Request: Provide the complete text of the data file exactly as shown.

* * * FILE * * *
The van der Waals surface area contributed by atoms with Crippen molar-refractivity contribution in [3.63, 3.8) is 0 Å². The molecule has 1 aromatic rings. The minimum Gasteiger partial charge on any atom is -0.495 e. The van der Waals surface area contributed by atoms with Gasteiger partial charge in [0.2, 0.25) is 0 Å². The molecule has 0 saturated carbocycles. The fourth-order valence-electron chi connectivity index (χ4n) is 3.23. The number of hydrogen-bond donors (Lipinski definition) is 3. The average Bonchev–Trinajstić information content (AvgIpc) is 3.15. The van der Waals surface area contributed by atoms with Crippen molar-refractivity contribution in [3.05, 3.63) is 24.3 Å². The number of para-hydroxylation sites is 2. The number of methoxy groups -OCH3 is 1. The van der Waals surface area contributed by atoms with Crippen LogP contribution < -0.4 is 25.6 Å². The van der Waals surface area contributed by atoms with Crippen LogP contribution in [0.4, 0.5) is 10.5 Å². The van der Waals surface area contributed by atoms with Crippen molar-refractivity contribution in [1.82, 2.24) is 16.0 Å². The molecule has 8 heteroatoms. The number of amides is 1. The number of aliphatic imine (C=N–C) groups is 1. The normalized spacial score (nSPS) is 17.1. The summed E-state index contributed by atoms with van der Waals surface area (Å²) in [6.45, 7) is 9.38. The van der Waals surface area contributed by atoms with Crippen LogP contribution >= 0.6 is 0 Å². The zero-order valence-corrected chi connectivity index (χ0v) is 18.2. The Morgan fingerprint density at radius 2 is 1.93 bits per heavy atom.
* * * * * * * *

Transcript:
The van der Waals surface area contributed by atoms with Crippen molar-refractivity contribution in [3.63, 3.8) is 0 Å². The molecule has 1 aromatic rings. The minimum Gasteiger partial charge on any atom is -0.495 e. The van der Waals surface area contributed by atoms with Gasteiger partial charge in [0.2, 0.25) is 0 Å². The molecule has 0 saturated carbocycles. The fourth-order valence-electron chi connectivity index (χ4n) is 3.23. The number of hydrogen-bond donors (Lipinski definition) is 3. The average Bonchev–Trinajstić information content (AvgIpc) is 3.15. The van der Waals surface area contributed by atoms with Crippen molar-refractivity contribution in [3.05, 3.63) is 24.3 Å². The number of para-hydroxylation sites is 2. The number of methoxy groups -OCH3 is 1. The van der Waals surface area contributed by atoms with Crippen LogP contribution < -0.4 is 25.6 Å². The van der Waals surface area contributed by atoms with Crippen LogP contribution in [0.4, 0.5) is 10.5 Å². The van der Waals surface area contributed by atoms with Crippen molar-refractivity contribution in [1.82, 2.24) is 16.0 Å². The molecule has 8 heteroatoms. The number of amides is 1. The number of aliphatic imine (C=N–C) groups is 1. The normalized spacial score (nSPS) is 17.1. The summed E-state index contributed by atoms with van der Waals surface area (Å²) in [6.45, 7) is 9.38. The van der Waals surface area contributed by atoms with Crippen LogP contribution >= 0.6 is 0 Å². The zero-order valence-corrected chi connectivity index (χ0v) is 18.2. The Morgan fingerprint density at radius 2 is 1.93 bits per heavy atom.